a french garden

Reflections on nature in a garden in France


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Uninvited Guests

I had believed that after my last post as the ghost blogger for Amelia my duties would be over, as I am expecting her to come back early next week.  However, the problem with nature is that we can not predict its course, we can only observe and wonder.

When I returned from England on my own and opened the house I noticed quite a number of bees dead near each window.  Then as the evening approached and I sat down with a cup of tea in the stillness of the setting sun I could hear them under the roof space.  Looking outside I saw that a lot of bees had found a couple of small holes and were coming and going.  I telephoned my friend Michel, the bee keeper, who kindly came and inspected and then returned a second time, fully “armed” and placed an empty hive fully laced with honey and a special product to attract the bees.

IMG_0886In the hours that followed the bees did come out of the roof space and seemed very happy to discover a new source of food so close to home.

IMG_0894More and more bees were attracted to the hive No 2.

IMG_0897But, as Michel explained to me, once the hive was covered by the bees, the queen would no longer enter the hive.  So we left it like that for a few hours more.  Michel left and I started to get ready for bed.  It was then that I noticed what had happened.  The queen apparently had abandoned the roof space [thankfully] but indeed had not gone to the new hive, but had settled on the branch of the apricot tree nearby.  And the bees had swarmed around her.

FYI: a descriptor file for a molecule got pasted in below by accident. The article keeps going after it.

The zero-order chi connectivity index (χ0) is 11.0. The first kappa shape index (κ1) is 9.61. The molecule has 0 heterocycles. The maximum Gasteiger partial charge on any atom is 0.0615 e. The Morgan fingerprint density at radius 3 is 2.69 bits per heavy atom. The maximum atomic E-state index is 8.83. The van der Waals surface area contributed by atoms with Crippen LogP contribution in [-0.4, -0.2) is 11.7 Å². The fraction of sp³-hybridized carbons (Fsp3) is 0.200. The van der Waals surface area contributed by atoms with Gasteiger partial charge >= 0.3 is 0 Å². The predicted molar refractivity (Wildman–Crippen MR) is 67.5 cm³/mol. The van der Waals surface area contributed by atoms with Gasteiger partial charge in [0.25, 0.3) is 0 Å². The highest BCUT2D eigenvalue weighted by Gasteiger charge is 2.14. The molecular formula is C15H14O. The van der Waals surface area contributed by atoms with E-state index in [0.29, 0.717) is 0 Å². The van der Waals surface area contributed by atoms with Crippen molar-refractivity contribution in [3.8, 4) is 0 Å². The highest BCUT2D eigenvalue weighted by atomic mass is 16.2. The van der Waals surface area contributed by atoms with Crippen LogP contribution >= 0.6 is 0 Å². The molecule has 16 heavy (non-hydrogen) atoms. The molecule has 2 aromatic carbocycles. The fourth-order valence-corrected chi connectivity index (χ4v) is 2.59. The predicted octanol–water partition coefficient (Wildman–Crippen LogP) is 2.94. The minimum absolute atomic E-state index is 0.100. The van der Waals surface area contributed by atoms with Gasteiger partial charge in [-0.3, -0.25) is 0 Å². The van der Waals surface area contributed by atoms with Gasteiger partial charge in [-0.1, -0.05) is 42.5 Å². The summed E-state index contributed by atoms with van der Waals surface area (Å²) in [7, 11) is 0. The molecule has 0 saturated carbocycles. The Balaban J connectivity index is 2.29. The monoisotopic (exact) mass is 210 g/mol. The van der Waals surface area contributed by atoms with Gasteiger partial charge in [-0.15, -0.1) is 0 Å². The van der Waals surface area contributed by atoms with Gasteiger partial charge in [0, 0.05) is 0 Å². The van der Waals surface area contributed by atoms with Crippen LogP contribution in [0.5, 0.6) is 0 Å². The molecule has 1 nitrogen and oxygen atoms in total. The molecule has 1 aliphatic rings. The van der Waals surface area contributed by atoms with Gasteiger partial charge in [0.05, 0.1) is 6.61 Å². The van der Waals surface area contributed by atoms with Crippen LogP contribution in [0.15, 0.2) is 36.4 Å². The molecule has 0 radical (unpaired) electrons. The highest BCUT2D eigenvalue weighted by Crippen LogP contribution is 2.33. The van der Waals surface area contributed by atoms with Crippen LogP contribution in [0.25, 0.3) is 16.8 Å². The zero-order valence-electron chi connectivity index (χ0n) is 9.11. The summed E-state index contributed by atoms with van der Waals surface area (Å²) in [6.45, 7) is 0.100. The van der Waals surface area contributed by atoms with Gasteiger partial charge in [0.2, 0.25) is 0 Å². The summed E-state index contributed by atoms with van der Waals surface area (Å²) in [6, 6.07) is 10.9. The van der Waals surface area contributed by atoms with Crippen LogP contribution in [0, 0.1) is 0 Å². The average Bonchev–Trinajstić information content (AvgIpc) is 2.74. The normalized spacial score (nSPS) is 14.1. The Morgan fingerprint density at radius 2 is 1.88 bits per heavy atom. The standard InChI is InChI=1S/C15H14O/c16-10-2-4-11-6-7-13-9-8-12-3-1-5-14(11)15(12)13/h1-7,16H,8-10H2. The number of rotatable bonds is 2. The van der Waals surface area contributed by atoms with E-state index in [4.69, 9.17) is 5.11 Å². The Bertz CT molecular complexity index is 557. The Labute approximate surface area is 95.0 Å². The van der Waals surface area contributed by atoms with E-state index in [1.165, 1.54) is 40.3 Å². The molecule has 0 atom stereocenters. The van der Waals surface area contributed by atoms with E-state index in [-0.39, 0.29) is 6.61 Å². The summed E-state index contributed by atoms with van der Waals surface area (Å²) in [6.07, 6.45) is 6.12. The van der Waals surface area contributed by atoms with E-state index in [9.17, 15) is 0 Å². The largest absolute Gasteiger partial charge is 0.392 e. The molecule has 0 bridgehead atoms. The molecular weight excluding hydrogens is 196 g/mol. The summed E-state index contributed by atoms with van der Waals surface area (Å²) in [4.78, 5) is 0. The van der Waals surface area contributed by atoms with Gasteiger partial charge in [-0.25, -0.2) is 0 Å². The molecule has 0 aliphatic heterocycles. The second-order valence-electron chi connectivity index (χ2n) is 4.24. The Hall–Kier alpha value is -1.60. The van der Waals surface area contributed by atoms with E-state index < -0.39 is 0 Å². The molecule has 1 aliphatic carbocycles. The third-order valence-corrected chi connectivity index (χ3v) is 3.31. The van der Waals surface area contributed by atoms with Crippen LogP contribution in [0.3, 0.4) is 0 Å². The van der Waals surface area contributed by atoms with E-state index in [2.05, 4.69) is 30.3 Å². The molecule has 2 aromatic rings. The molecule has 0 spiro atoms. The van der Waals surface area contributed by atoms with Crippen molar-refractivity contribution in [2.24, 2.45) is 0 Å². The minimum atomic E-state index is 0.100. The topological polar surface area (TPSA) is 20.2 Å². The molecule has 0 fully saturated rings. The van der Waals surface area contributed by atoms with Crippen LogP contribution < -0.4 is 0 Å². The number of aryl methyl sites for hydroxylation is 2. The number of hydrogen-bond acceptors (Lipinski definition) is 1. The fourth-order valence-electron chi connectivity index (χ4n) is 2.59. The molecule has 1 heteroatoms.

IMG_0916There was nothing else I could do as a heavy rain had just started which continued throughout the night.  I did telephone Michel again and he returned once more in the morning.  This time he brought the hive down from the roof.

IMG_0928and removed the slats inside it.

IMG_0929He then shook the branch of the tree and collected all the bees and the queen in a bucket.

IMG_0936He made sure that as many bees were collected.

IMG_0937Once he was satisfied that he had indeed collected the bees, he literally poured them into the empty hive.

IMG_0940He then proceeded to replace the slats one by one into the hive.

IMG_0948Finally he replaced the cover.

IMG_0951He has now left the complete hive in the garden to give any straggler the chance of returning to their new home.

So,  Amelia, I know you always fancied having a bee hive of your own.  Now, whether you like or now, for the moment you have a bee hive right in your front garden.  Come back soon, please!  – K

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